Finally, this evening I went to Wal-Mart on Creighton Road. I expected it to be a madhouse, and wasn’t disappointed. One guy in a big pickup truck, fed up with the wait in a line of cars that wasn’t moving fast enough for him, just drove over a curbed divider and found an alternate route. I did my usual park-as-far-from-the-entrance-as-you-can routine. Sometimes my friends grumble, but you know what? It only adds a mere 40 steps or so to the trip to the front door. FORTY STINKING STEPS! How many steps are you going to take inside Wal-Mart? And you think an extra 80 is going to kill you? Sheesh.

My rationale for parking so far away is simple: It’s easier to get out of the parking lot. No pedestrians with carts full of groceries behind you way out there. And it’s easier to see cars coming up the row because there’s usually few cars parked around me. I hate backing up.

On the way home, people were still driving like madmen, doing their best impression of a demolition derby or Formula One race. And apparently, I wasn’t driving fast enough for anybody. I just need to be in more of a rush, I guess.

I’ll be glad when Christmas is over and things get back to normal around here...whatever that is.

16 December 2007

The Crappy Pensacola News Journal

Our local newspaper, the Pensacola News Journal is pretty awful as I have already mentioned. They proved it again today.

We had a cold front come through the area yesterday, bringing with it some strong winds. Hardest hit was the town of Navarre, where people incurred damage to their property. In reporting this event, the PNJ’s intrepid, star reporter Sean Dugas went and interviewed some residents. (You can read the story by clicking
here. I don't know how long the link will work.) Here’s what he wrote about one Navarre resident.

Lisolette Heilman, 76, was taking a nap in her mobile home on Avenida Del Sol near the Publix in Navarre when she heard what sounded like an explosion as the winds ripped a metal awning off the back of her home and tore a bowling ball-size hole in her roof.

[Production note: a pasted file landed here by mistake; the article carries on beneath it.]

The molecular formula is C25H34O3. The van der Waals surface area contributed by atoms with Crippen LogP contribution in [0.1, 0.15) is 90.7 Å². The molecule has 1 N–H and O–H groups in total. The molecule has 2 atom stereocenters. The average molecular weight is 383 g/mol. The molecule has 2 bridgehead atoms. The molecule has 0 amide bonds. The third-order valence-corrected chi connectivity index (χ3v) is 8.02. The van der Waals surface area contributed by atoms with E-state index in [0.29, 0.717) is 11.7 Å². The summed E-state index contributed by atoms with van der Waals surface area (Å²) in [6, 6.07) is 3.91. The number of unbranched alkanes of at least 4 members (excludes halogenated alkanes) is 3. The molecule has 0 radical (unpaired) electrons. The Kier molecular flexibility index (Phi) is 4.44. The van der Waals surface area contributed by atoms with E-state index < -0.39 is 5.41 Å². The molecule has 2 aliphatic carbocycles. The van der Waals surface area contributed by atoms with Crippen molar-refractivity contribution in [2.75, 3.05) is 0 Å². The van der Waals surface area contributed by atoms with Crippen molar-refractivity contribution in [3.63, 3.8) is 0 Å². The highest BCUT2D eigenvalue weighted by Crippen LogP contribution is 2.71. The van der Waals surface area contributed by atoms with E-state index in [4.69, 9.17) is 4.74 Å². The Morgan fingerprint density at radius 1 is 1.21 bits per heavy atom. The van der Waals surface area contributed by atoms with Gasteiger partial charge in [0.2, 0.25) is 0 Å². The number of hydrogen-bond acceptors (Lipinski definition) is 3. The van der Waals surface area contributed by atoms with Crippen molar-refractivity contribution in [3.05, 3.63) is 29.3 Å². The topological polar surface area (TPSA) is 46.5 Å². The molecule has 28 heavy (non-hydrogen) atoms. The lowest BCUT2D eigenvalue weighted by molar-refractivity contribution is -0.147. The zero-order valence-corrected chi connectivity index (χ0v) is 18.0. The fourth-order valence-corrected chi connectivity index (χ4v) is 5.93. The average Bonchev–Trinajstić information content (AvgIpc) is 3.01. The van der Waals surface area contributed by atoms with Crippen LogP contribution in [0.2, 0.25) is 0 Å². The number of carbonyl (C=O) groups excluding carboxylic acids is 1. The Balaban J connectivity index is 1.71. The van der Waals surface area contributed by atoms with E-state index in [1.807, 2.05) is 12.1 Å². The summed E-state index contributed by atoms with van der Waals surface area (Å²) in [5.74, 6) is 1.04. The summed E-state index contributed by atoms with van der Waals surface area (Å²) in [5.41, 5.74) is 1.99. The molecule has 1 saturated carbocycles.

“It sounded like 16 cannons going off in front of my house,” she said with a heavy German accent. “I thought it was a dream.”

Say what? Was it really necessary to report that Ms. Heilman spoke with an accent? What if her name had been Shenid Bhayroo (referenced in another story)? Would it have been any more or less racist to say that Ms. Bhayroo spoke in a heavy middle-eastern accent? Or that Shaniqua Jackson spoke in a heavy ghetto-Ebonics accent? Of course not. But the newspaper never could have gotten away with saying such a thing about Ms. Jackson, because a certain reverend with the same last name would be on a plane down here from New York before you could say “Don Imus.”

What the hell is wrong with people? The fact that Ms. Heilman spoke with a heavy German accent has absolutely no place in a news story…especially that news story. Perhaps Mr. Dugas was only trying to add “color” to his story. If so, he forgot to mention the "heavy Polish accent" of Will Poloski, age 14, whom he quoted earlier in the story. Mr. Dugas obviously felt it necessary to inform us of something that was completely irrelevant and inappropriate.

Such is the racist state of affairs that still exists in small southern towns, even ones that pretend to be as cosmopolitan and sophisticated as Pensacola, Florida does. Heh, this is such a backwoods burg. Probably always will be.

14 December 2007

The Versatile Helicopter

Here's our November-Two-One-Eight-Alpha-Lima, sitting pretty in a mobile home dealership in Tuscaloosa, Alabama

So…the Boss asked me to pick him up this past Wednesday morning at the company headquarters at 9:30. He had a doctor’s appointment in Pensacola, so we flew there first. It would have taken him about 1:10 or so to drive. We made it down from Brewton, Alabama to Pensacola in less than thirty minutes. Then the good folks at Heliworks loaned him a vehicle to get to his doctor, which was right near the airport.

By 11:30 we were airborne again, headed west to Gulfport, Mississippi where we have a big project underway. An hour later we were on the ground. The boss did…whatever it is that bosses do. I took a long lunch.

At 3:30 we were lifting off and headed for home. About another hour flight.

“This is just great!” he said as we neared home base. “The helicopter has really let me do a lot more in my day. I got a lot of work done, and I still have time to make some phone calls from the office when I get back. I never could’ve done all of this today by car.”

My boss uses the helicopter for both business and pleasure. And I have to admit, we are utilizing this JetRanger exactly in the way Bell Helicopters envisioned when they designed it. We go from point to point, landing right where we need to be most of the time. The helicopter has increased my boss’s efficiency and productivity immensely. It is the right size and speed for the job. It is, for a helicopter, economical and dependable.